>>prints but also cheap enough for every day use.
>>
>>I have considered the Epson R200, HP DIJ1100, or the Lexmark Z816, I quite
>>like the idea of 4 (or even 6 or 8) seperate ink cartidges which must be
>>more efficient. Can anybody shed any light on these, or any other decent
>>economical printers.
>>
>
> Personally I can't see any difference between my Canon 6100i (which uses 4
> colours) and my Japanese (almost) equivalent of the Stylus 950 which uses 7,
> except the amount of ink in the Canon is double the amount of the Epson
> cartridge. Lexmark (Fujitsu) tends to sell very cheap printers and very
> expensive cartridges - check how much refills cost when making price
> comparisons.
>
Anonymous
January 11, 2005 1:04:55 AM

Archived from groups: comp.periphs.printers (More info?)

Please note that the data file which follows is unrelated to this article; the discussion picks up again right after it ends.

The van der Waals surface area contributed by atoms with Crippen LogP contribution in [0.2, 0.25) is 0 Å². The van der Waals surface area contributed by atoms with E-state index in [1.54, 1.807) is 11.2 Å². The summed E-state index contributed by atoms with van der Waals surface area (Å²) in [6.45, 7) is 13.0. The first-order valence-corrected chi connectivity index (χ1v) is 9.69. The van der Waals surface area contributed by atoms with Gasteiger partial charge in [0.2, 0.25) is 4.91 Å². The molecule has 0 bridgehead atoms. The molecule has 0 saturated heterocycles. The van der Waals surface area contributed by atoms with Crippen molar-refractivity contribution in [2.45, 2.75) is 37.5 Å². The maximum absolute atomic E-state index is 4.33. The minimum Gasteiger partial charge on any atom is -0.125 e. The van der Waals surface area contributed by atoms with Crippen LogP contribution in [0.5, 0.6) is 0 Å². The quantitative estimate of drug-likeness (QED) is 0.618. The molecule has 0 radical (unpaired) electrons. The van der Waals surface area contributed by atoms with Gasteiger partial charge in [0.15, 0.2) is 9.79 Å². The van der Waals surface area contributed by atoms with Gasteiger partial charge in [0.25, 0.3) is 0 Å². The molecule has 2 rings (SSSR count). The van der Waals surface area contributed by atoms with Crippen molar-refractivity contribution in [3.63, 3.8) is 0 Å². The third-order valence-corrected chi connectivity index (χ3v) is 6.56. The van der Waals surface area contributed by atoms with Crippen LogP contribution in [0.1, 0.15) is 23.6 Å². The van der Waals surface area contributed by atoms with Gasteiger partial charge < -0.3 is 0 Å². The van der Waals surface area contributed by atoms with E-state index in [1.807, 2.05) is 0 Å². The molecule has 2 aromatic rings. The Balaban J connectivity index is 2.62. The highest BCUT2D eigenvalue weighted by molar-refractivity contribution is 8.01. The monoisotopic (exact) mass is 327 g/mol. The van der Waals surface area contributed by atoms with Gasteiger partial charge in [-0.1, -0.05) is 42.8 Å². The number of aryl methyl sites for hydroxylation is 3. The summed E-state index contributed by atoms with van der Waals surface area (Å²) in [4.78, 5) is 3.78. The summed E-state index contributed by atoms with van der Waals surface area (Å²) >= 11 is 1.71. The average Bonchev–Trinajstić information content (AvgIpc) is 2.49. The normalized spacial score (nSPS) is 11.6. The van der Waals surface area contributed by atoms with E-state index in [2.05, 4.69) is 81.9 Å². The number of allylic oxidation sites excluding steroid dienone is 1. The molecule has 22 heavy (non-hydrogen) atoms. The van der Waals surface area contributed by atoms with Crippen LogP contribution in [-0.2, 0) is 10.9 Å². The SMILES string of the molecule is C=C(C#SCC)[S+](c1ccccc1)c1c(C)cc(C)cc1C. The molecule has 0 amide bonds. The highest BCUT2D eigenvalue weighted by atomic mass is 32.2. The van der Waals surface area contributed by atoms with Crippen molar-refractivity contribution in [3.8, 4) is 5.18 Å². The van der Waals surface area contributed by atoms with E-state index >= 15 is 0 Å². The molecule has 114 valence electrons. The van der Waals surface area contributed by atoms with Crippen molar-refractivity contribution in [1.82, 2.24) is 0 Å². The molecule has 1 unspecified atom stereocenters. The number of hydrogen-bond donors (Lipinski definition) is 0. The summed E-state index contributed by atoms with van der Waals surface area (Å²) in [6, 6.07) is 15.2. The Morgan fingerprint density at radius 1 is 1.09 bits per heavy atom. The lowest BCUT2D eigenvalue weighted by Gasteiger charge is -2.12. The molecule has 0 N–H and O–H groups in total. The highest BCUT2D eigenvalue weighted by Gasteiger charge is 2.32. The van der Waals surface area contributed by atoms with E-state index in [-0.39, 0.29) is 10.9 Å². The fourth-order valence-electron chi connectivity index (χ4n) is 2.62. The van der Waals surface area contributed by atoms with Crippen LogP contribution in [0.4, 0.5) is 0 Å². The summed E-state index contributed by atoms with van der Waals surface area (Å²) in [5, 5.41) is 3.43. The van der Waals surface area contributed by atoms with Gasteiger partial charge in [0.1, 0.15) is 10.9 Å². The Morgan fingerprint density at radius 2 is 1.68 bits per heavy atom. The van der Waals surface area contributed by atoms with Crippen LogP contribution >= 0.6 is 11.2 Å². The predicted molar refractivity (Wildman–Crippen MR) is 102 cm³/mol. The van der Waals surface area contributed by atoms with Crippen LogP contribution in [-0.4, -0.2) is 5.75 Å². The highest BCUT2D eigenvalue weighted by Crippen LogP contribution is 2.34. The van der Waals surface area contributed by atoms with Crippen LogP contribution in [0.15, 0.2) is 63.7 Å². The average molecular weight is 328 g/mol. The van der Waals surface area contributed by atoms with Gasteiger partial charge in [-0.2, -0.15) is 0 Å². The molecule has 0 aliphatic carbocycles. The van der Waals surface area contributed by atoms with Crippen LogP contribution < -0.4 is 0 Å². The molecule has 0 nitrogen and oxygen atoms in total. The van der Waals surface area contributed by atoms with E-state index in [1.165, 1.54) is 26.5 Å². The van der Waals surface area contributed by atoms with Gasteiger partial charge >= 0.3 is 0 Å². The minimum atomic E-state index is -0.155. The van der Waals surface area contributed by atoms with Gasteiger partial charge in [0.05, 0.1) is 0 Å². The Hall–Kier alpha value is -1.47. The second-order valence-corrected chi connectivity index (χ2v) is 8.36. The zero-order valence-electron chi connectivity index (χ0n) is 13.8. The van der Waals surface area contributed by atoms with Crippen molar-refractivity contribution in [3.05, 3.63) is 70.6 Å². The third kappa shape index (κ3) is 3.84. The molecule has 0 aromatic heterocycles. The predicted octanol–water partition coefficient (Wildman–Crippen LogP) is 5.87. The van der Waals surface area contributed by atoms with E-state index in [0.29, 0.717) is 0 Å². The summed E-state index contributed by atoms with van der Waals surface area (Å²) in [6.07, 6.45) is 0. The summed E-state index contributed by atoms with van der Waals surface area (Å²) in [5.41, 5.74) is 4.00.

Lexmark is garbage. Read PCWorld January 2005 and other reviews by
PCWorld and PCMag

stewy wrote:

>anyone4tennis@hotmail.com wrote:
>
>
>
>>I am looking to get a new printer that is capable of decent quality photo
>>prints but also cheap enough for every day use.
>>
>>I have considered the Epson R200, HP DIJ1100, or the Lexmark Z816, I quite
>>like the idea of 4 (or even 6 or 8) seperate ink cartidges which must be
>>more efficient. Can anybody shed any light on these, or any other decent
>>economical printers.
>>
>>
>>
>Personally I can't see any difference between my Canon 6100i (which uses 4
>colours) and my Japanese (almost) equivalent of the Stylus 950 which uses 7,
>except the amount of ink in the Canon is double the amount of the Epson
>cartridge. Lexmark (Fujitsu) tends to sell very cheap printers and very
>expensive cartridges - check how much refills cost when making price
>comparisons.
>
>
>
!